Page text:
Oink is compiled using CMake.
ccmake to set options.
By default, Oink does not compile the extra tools, only the library
liboink and the main tools
Oink requires several Boost libraries.
mkdir build && cd build cmake .. && make ctest
Oink provides usage instructions via
oink --help. Typically, Oink is provided a parity game either
via stdin (default) or from a file. The file may be zipped using the gzip or bzip2 format, which is detected if the
filename ends with
|What you want?||But how then?|
|To quickly solve a gzipped parity game:||
|To verify some solution:||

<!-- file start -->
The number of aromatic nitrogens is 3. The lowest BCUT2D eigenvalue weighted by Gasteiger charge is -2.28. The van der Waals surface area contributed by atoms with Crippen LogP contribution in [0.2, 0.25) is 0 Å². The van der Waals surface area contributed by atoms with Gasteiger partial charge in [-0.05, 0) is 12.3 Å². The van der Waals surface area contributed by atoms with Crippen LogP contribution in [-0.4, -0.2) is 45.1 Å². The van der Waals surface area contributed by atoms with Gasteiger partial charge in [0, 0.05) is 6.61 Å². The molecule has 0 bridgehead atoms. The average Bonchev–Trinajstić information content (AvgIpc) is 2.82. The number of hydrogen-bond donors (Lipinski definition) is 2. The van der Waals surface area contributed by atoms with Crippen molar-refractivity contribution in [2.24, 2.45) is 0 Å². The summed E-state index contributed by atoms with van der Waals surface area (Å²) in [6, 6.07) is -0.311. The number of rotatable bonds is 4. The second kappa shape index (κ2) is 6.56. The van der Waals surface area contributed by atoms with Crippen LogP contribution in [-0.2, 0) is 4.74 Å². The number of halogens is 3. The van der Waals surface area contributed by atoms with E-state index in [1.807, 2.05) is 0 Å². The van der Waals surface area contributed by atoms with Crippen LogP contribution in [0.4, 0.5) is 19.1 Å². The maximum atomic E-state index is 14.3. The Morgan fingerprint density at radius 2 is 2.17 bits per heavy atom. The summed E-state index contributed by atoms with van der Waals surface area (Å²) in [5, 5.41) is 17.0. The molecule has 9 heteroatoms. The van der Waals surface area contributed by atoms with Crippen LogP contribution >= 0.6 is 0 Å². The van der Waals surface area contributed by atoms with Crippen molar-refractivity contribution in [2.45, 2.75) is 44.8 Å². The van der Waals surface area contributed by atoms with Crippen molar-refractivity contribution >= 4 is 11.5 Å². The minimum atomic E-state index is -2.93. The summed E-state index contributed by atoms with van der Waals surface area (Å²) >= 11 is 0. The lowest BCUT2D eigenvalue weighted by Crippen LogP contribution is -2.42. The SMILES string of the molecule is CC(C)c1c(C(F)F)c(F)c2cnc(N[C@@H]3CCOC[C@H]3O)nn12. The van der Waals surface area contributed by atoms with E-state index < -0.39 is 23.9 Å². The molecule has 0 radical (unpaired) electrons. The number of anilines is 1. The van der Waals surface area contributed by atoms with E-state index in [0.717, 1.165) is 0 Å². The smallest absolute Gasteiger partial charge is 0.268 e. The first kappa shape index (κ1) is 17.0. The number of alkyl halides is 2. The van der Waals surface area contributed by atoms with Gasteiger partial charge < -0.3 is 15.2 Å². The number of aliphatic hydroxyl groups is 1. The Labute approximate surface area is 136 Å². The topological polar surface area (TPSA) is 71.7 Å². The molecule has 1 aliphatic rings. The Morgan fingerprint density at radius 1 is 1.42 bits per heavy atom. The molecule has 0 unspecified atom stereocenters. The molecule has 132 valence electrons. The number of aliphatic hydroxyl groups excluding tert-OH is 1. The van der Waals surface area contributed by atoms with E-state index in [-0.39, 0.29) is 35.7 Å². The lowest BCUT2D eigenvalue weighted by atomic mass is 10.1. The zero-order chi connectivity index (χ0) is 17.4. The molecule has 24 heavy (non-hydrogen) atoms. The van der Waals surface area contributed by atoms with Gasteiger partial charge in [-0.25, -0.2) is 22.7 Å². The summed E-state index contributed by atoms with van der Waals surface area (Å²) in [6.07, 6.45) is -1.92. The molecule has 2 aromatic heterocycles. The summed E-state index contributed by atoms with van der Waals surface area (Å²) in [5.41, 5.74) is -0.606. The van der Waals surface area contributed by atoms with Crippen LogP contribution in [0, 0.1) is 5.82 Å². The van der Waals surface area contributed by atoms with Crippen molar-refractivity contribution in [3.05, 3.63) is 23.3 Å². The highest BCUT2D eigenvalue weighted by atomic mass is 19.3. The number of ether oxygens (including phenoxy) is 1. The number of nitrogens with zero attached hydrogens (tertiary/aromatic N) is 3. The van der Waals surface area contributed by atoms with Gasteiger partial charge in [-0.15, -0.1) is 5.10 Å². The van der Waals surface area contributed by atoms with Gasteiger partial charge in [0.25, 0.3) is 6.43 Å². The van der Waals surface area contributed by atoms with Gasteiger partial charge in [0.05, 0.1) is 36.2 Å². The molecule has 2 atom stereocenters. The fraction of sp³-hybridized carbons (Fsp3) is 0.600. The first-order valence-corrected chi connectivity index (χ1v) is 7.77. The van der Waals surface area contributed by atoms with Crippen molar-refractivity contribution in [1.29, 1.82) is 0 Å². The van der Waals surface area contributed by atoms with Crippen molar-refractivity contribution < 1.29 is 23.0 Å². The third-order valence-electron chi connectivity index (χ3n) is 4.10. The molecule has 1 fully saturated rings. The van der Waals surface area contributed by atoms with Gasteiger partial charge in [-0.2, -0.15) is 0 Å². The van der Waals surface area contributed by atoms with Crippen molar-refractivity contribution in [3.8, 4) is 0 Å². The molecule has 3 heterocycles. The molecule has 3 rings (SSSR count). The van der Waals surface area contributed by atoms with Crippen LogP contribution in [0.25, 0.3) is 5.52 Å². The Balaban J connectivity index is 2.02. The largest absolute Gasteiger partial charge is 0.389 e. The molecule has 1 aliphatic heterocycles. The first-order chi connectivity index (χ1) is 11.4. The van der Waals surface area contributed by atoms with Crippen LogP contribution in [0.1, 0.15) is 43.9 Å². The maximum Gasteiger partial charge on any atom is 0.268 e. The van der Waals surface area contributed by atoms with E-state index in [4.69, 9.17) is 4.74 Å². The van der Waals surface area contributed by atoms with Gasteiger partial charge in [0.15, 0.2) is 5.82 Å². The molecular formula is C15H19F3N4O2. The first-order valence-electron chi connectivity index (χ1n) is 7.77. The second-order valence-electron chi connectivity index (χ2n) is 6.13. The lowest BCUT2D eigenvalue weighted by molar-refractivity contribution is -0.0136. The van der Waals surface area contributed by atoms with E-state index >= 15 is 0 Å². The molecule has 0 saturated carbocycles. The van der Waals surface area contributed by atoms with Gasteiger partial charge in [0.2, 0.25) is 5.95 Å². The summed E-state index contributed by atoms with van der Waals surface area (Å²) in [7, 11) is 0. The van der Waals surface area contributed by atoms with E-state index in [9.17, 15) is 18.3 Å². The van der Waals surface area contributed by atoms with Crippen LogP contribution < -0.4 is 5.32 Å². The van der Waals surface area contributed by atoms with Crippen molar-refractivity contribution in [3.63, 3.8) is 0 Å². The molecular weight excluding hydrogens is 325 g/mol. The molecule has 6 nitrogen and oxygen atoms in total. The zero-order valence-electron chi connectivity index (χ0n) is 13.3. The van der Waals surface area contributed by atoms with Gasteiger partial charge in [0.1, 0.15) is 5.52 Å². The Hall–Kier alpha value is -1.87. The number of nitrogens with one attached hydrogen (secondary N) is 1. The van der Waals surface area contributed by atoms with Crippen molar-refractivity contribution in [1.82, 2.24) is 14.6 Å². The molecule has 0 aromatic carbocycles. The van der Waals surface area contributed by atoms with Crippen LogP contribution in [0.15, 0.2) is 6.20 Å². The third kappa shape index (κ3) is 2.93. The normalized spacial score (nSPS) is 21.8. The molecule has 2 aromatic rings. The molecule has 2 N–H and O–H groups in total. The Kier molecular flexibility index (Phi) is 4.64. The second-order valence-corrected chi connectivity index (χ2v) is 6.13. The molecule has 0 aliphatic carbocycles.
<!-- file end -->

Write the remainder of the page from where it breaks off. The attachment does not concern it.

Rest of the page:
A typical call to Oink is:
oink [options] [solver] <filename> [solutionfile]. This reads a parity game from
filename, solves it with the chosen solver (default:
--tl), then writes the solution to
<solutionfile> (default: don't write).
Typical options are:
-vverifies the solution after solving the game.
-w <workers>sets the number of worker threads for parallel solvers. By default, these solvers run their sequential version. Use
-w 0to automatically determine the maximum number of worker threads.
--compressinflate/compress the game before solving it.
--sccrepeatedly solves a bottom SCC of the parity game.
--no-singledisable preprocessors that eliminate winner-controlled winning cycles, self-loops and single-parity games. Use
--noto disable all preprocessors.
-z <seconds>kills the solver after the given time.
--sol <filename>loads a partial or full solution.
--dot <dotfile>writes a .dot file of the game as loaded.
-pwrites the vertices won by even/odd to stdout.
-t(once or multiple times) increases verbosity level.